Appeals from the Order of the Pennsylvania Labor Relations Board in the case of In the Matter of the Employes of Commonwealth of Pennsylvania (Capitol Police), Case No. PF-R-4-C.
Debra K. Wallet, Assistant Attorney General, with her, John D. Raup, Assistant Attorney General, for petitioner, Commonwealth of Pennsylvania.
M. Glenn Jeakle, with him Michael H. Small, for petitioner, International Union, United Plant Guard Workers of America.
James L. Crawford, Assistant Attorney General, with him Anthony C. Busillo, II, Assistant Attorney General, for respondent, Pennsylvania Labor Relations Board.
Gary M. Lightman, Mancke & Lightman, for intervenor, Fraternal Order of Police et al.
President Judge Crumlish, Jr. and Judges Mencer, Blatt, Williams, Jr. and Craig. Opinion by President Judge Crumlish, Jr. Judge Palladino did not participate in the decision in this case.
[ 64 Pa. Commw. Page 527]
This is a consolidated appeal of the Commonwealth of Pennsylvania (Commonwealth) and the International Union, United Plant Guard Workers of America (Union) from a Pennsylvania Labor Relations Board (Board) final order certifying the Fraternal Order of Police, Lodge No. 85 (FOP), as the exclusive bargaining representative of the Commonwealth Capitol Police.*fn1 We affirm in part and reverse in part.
[ 64 Pa. Commw. Page 528]
The FOP filed a representation petition pursuant to Act 111.*fn2 At that time, the Union was certified under the Public Employe Relations Act*fn3 (PERA or Act 195) as the exclusive collective bargaining representative of all Police Officers I and II and as the exclusive "meet and discuss" representative of all Police Officers III, some of which are Capitol Police. The Board denied the Union's motion to stay representation proceedings until the disposition of certain unfair practice charges.*fn4 After a Board determination that the employees are "policemen" under Act 111, the Capitol Police elected the FOP as its representative.
Our scope of review is limited to a determination of whether or not the Board's findings are supported by substantial and legally credible evidence, and whether or not its conclusions based on facts are reasonable and not capricious, illegal or arbitrary. Erie City Area Vocational-Technical School v. Pennsylvania Labor Relations Board, 52 Pa. Commonwealth Ct. 388, 396, 417 A.2d 796, 798 (1980).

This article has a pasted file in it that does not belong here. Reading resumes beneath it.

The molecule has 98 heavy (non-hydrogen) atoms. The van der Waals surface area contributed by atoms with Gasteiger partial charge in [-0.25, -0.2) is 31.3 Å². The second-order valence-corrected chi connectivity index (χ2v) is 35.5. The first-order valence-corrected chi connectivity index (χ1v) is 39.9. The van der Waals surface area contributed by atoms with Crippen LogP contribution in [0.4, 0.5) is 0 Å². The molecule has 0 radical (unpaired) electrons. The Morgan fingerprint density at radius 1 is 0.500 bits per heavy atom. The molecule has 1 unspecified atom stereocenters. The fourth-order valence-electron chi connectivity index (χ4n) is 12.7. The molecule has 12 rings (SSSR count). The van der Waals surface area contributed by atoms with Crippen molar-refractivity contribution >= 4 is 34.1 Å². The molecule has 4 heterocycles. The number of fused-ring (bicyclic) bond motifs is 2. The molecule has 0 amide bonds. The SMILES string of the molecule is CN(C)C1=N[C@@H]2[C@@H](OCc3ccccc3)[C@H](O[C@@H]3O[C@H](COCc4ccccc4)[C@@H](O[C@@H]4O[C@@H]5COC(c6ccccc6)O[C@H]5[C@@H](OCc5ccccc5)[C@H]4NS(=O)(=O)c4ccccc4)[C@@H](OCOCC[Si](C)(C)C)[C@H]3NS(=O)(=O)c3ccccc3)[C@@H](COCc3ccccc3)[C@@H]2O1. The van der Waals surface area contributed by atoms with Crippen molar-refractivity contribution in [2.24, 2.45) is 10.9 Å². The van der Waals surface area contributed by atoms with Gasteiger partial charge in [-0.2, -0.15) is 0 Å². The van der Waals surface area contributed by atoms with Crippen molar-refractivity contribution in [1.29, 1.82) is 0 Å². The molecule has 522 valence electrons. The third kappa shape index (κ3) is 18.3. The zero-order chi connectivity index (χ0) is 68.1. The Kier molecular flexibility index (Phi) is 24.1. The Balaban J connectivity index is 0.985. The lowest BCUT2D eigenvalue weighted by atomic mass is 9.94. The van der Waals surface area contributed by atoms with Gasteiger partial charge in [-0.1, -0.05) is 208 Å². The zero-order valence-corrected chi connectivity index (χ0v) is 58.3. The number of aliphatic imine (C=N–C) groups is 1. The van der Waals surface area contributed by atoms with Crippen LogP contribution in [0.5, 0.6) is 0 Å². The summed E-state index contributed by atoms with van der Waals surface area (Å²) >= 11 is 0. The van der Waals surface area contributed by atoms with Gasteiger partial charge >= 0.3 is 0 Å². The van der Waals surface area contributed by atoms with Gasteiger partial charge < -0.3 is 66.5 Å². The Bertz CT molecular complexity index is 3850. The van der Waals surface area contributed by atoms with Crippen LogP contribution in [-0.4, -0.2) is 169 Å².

The Petitioners' threshold claim in both cases is that the Board has no authority to determine the employees' status as "policemen" under Act 111. Citing Hartshorn v. County of Allegheny, 9 Pa. Commonwealth Ct. 132,
[ 64 Pa. Commw. Page 529304]
A.2d 716, aff'd, 460 Pa. 560, 333 A.2d 914 (1975),*fn5 they assert that only a court is authorized to make this determination. Hartshorn, however, clearly does not mandate such procedure. Rather, the Pennsylvania Supreme Court held that employees " need not seek an initial determination from the . . . Board as to whether they are policemen within the meaning of Act 111. . . ." 460 Pa. at 563, 333 A.2d at 915. (Emphasis added.) The correlative is that one may seek an initial administrative determination. Hartshorn indicates that the Board has concurrent jurisdiction with the Court to so act.
The Petitioners cite Philadelphia Fire Officers Association v. Pennsylvania Labor Relations Board, 470 Pa. 550, 369 A.2d 259 (1977), to buttress their claim.*fn6 Fire Officers, however, although limited to a holding that the Board has "jurisdiction . . . to conduct a representation election " under Act 111,*fn7 is distinguishable since the employees' status in Fire Officers was not at issue.*fn8
[ 64 Pa. Commw. Page 530]
A labor organization's right to represent an employee unit depends in part on its legal standing (i.e., whether it is a "labor organization" under the statute), which is initially addressed by the Board. Since the law strongly favors regularity of process, Fraternal Order of Police v. Shapp, 22 Pa. Commonwealth Ct. 267, 271, 348 A.2d 502, 504 (1975), it is anomalous and policy-defeating to require a judicial declaration of the employees' status when the Board initially determines the labor organization's status.*fn9
We are guided by a policy of encouraging collective bargaining*fn10 and promoting orderly employment relationships,*fn11 and are required by PLRA, which is read in pari materia with Act 111, to construe the law liberally.*fn12 Therefore, to resolve these disputes with procedural and legal certainty, we hold that the Board has
[ 64 Pa. Commw. Page 531]
jurisdiction concurrent with the Court to determine the ...